Neurotransmitters, Receptors, and Prescription Drugs

Science has made some amazing breakthrough discoveries in the last fifty years or so. Television, internet, cell phones, technological advancements – all of these have drastically changed our lives, for better or for worse. But in the area of human health, perhaps the most profound discovery of all has been made regarding the mind-body connection in human physiology.

The term mind-body connection is more than just a new-age catchphrase. It feels kind of strange to think about this, but science has shown us that every thought or emotion you experience can actually be boiled down to the binding of certain tiny molecules called neurotransmitters in your nervous system.

It happens at lightning speed. When you have a specific thought or emotion, synapses in your nervous system are firing, causing a chain reaction through the release of neurotransmitters. If you have a home brain scanning device (just kidding), you could actually see this. You would see that when you think about certain things or feelings, different parts of your brain are activated.

For example, thoughts about a pleasurable experience would release endorphins that activate the opiate receptors in your brain, giving you feelings of happiness or peace. Feelings of anger would release molecules called catecholamines, giving you a burst of energy and causing your circulation to increase or your face to flush.

Neurotransmitters are also involved in the body’s physical systems. The pumping of the heart, the movement of the stomach in digestion, the breathing of your lungs – these are all controlled by the binding of neurotransmitters to the cells in your body.

Of course, this has created a pretty big impact in the field of medicine, primarily in the creation of new drugs. Being able to understand the receptors and neurotransmitters in the body, scientists have developed a whole array of drugs aimed at treating or preventing a variety of health conditions, both mental and physical. This has given birth to our new age of medicine, where in treating disease, prescription drugs reign supreme. While this has benefited many people, the downside is that the powerful movement of the drug industry is detracting from the other benefits we can gain from this new scientific understanding.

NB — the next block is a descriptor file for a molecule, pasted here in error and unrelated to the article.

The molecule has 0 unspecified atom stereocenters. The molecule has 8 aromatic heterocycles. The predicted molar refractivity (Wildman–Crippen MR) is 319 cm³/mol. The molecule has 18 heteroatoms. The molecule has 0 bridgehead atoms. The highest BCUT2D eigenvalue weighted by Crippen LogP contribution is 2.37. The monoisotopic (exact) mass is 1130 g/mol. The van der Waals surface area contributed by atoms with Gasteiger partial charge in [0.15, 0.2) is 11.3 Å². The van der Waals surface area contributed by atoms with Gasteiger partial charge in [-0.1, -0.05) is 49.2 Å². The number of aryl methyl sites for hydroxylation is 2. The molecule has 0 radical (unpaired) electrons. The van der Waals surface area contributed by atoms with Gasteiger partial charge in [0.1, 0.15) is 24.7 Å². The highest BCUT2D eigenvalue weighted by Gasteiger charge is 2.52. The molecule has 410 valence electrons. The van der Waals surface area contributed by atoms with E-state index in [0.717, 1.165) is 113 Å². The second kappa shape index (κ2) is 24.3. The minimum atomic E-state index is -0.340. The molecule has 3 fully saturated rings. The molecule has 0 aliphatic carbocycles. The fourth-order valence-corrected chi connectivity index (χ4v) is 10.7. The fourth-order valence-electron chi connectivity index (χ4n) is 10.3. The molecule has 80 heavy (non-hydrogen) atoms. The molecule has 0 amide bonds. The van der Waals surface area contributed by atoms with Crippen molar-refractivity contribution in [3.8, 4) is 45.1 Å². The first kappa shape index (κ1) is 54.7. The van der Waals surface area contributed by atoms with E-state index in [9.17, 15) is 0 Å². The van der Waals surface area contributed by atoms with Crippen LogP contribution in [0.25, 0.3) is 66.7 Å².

The Mind-Body Connection in Daily Life

The same neurotransmitters involved in thought and emotion also have receptors in the various organs of the body. What this means is that not only are your thoughts and emotions physical processes, but they also have an effect on the systems in your body.

Take the digestive system for example. The digestive system has been coined “the second brain” because it is so rich in nerve endings and receptor sites. These nerves in your digestion have many of the same receptors as the ones in your brain. So when you have certain thoughts or emotions, the release of neurotransmitters are going to have an effect on your digestive system. We’ve all had the experience of a nervous stomach, or felt the effects of anger in our gut.

It’s not a one way street either. The organ systems of the body release neurotransmitters that have an effect on our brains, and this can then affect our thoughts and emotions. The human body is a complex system of feedback loops.

This understanding can have just as profound a change, if not a bigger one, than the development of new drugs. In seeing our thoughts and emotions as physical processes that affect the health of our body, it can motivate us to be more attentive to what is going on in both our minds and bodies.

For example, understanding the mind-body connection, it becomes harder to just blow off something like having too much stress as if it is only mental or emotional. Stress can actually have detrimental effects on our health because it leads to the release of excess stress hormones which can cause a number of health problems. Or, when our immune systems become weak because the mind tells us that brutally high expectations are the path to success, we can start to question whether sacrificing health is a worthy trade for this pursuit.

In the 17th century, Descartes penned his famous phrase “I think, therefore I am,” implying the highest quality of humanity is the power of the mind. Over time, we have come to value the mind as being above and therefore superior to the body. We use our minds to control our bodies, to pursue our ideals often at the expense of our physical health.

The breakthrough understanding in the science of neurotransmitters and receptors challenges this mentality. The mind is not elevated above the body – the mind and the body are one and the same. By understanding this reality, we can see more clearly how the mind and body affect each other and learn to take better care of ourselves, our health, and each other.